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The ‘fruits of foreclosure’ may bring new offerings to EBay, Craigslist

KohoutcabinetsA woman in Ontario has been locked out of her historic home — which is being foreclosed upon — for selling historic items in the house on Craigslist. She says she added the items, like antique light fixtures, herself and therefore has a right to sell them before she loses the house. The city, which granted her a tax break to preserve the 1935 classic Mediterranean Revival, begged to differ, saying once you install a light fixture, it’s part of the house.

Read the whole story at the Inland Valley Daily Bulletin.

This reminds me of a Pardon Our Dust feature I wrote a few years ago. The owners of an historic yet trashed house in Pasadena had found some absolutely gorgeous cabinets (pictured here) in the Recycler for only $1,800, which is outrageously cheap (and over which I was painfully jealous). The story was that the seller had yanked them out of a house that was going into foreclosure and stored them in his garage. I believe they originally cost $20,000.

So all this got me thinking . . . with the explosion in foreclosures these days, as a result of the problems with sub-prime mortgages, it’s possible more amazing home-improvement deals will show up on the Internet. I’m thinking of kitchen and bath fixtures, cabinets, counters, lighting, fancy moldings.

I’m not saying it’s right to strip a house before foreclosure. I’m just saying these things might end up for sale.

And it also got me thinking: Do you care about the circumstances under which used items came to be listed on Craigslist, EBay or the Recycler?

Does the story behind a deal matter to you?


4 Comments on The ‘fruits of foreclosure’ may bring new offerings to EBay, Craigslist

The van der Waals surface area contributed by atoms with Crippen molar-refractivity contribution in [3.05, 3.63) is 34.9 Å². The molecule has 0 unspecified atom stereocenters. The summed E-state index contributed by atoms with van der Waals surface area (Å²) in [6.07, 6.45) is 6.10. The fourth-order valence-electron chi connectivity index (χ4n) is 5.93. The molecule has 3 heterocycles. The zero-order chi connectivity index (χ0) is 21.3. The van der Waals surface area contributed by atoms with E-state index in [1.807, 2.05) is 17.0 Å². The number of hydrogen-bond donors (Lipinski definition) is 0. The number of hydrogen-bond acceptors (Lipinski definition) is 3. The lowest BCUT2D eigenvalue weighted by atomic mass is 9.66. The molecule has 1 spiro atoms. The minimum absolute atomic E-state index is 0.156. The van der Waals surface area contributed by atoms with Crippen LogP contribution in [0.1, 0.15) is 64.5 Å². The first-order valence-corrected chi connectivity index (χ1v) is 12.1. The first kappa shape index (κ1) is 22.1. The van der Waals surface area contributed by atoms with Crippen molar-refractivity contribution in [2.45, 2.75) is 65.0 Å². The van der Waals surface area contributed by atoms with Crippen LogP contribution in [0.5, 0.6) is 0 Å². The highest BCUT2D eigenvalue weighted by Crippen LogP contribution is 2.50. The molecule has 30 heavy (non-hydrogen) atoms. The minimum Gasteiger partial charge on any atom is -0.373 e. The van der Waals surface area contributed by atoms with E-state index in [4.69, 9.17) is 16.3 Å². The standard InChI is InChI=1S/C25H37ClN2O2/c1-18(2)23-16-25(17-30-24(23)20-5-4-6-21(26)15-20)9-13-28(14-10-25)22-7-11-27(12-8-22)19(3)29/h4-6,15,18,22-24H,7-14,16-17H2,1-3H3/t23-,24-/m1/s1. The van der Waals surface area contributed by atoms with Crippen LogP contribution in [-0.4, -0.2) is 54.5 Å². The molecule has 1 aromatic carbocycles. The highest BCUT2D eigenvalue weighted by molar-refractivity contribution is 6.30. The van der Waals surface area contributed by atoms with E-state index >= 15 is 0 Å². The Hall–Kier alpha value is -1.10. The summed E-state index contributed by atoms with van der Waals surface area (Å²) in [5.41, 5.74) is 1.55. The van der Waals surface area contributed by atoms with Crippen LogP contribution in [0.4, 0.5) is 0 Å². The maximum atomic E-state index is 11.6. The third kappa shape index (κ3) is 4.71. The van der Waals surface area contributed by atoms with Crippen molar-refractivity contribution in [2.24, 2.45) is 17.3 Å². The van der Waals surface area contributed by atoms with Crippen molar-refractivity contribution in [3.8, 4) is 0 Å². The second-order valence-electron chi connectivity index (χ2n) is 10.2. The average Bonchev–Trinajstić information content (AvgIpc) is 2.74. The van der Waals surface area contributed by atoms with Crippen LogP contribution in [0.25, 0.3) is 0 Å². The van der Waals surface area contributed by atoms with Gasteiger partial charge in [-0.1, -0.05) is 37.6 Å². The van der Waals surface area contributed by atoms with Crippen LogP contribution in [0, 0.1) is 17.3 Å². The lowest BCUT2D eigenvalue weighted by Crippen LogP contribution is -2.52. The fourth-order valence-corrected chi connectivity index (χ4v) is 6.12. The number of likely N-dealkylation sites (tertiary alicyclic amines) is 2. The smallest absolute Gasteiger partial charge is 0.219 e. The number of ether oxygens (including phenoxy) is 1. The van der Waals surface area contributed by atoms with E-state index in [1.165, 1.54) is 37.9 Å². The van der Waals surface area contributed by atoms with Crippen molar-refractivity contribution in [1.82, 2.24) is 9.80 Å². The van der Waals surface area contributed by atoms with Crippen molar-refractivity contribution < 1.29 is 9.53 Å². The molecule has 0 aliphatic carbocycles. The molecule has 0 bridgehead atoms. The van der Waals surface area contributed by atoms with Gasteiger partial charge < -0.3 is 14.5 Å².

1. As long a they are not stolen from someone else what would it matter? I think if you are the owner of the house and it hasnt been foreclosed onm yet, they are your cabinets.

  2. I agree with High Yields, and this is especially the case if you are the one who bought the fixtures in question.

  3. I think the issue is a little more subtle. At some point when getting a mortgage the house was assessed for value. The mortgage takes this assessed value into account. If you make improvements–without taking out another loan–you can take your stuff with you, provided you return the house to its original condition. So if you put in light fixtures, you can’t just pull them and leave the wires hanging, you have to replace them with something equal to what was there when the house was assessed.
    But say you refi’d the house to put in a new kitchen. The improved value of the house becomes part of the collateral. So you have to leave the new stuff in place.
    I’ve strolled through some houses under foreclosure. One really sad one was completely bare of furniture, and immaculate, except for one thing. Over the fireplace was a beautiful life sized wedding portrait–one of those oil paintings from a photo, but nicely done–with the husband’s face slashed out. Every house tells a story.

  4. INland Empire // January 14, 2008 at 11:03 am // Reply

    If you replace the items with something else, maybe. If you pillage, no.

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